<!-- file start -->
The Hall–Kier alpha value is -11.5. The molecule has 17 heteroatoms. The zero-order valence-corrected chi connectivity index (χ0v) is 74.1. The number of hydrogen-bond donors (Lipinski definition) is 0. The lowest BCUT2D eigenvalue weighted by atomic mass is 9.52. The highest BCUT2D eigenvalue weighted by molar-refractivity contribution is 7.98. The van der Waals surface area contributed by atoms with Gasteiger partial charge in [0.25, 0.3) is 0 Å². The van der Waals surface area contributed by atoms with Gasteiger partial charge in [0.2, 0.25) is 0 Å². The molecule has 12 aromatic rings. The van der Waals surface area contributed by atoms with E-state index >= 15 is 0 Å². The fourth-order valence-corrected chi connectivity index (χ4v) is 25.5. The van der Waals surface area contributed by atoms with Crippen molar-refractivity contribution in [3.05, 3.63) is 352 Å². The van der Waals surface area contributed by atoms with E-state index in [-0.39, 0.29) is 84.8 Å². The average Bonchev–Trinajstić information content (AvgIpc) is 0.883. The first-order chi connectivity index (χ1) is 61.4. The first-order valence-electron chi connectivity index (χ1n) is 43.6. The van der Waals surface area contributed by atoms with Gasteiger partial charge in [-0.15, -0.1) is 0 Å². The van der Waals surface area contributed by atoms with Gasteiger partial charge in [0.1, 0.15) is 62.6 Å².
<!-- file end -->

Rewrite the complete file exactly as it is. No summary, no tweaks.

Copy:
The Hall–Kier alpha value is -11.5. The molecule has 17 heteroatoms. The zero-order valence-corrected chi connectivity index (χ0v) is 74.1. The number of hydrogen-bond donors (Lipinski definition) is 0. The lowest BCUT2D eigenvalue weighted by atomic mass is 9.52. The highest BCUT2D eigenvalue weighted by molar-refractivity contribution is 7.98. The van der Waals surface area contributed by atoms with Gasteiger partial charge in [0.25, 0.3) is 0 Å². The van der Waals surface area contributed by atoms with Gasteiger partial charge in [0.2, 0.25) is 0 Å². The molecule has 12 aromatic rings. The van der Waals surface area contributed by atoms with E-state index >= 15 is 0 Å². The fourth-order valence-corrected chi connectivity index (χ4v) is 25.5. The van der Waals surface area contributed by atoms with Crippen molar-refractivity contribution in [3.05, 3.63) is 352 Å². The van der Waals surface area contributed by atoms with E-state index in [-0.39, 0.29) is 84.8 Å². The average Bonchev–Trinajstić information content (AvgIpc) is 0.883. The first-order chi connectivity index (χ1) is 61.4. The first-order valence-electron chi connectivity index (χ1n) is 43.6. The van der Waals surface area contributed by atoms with Gasteiger partial charge in [-0.15, -0.1) is 0 Å². The van der Waals surface area contributed by atoms with Gasteiger partial charge in [0.1, 0.15) is 62.6 Å².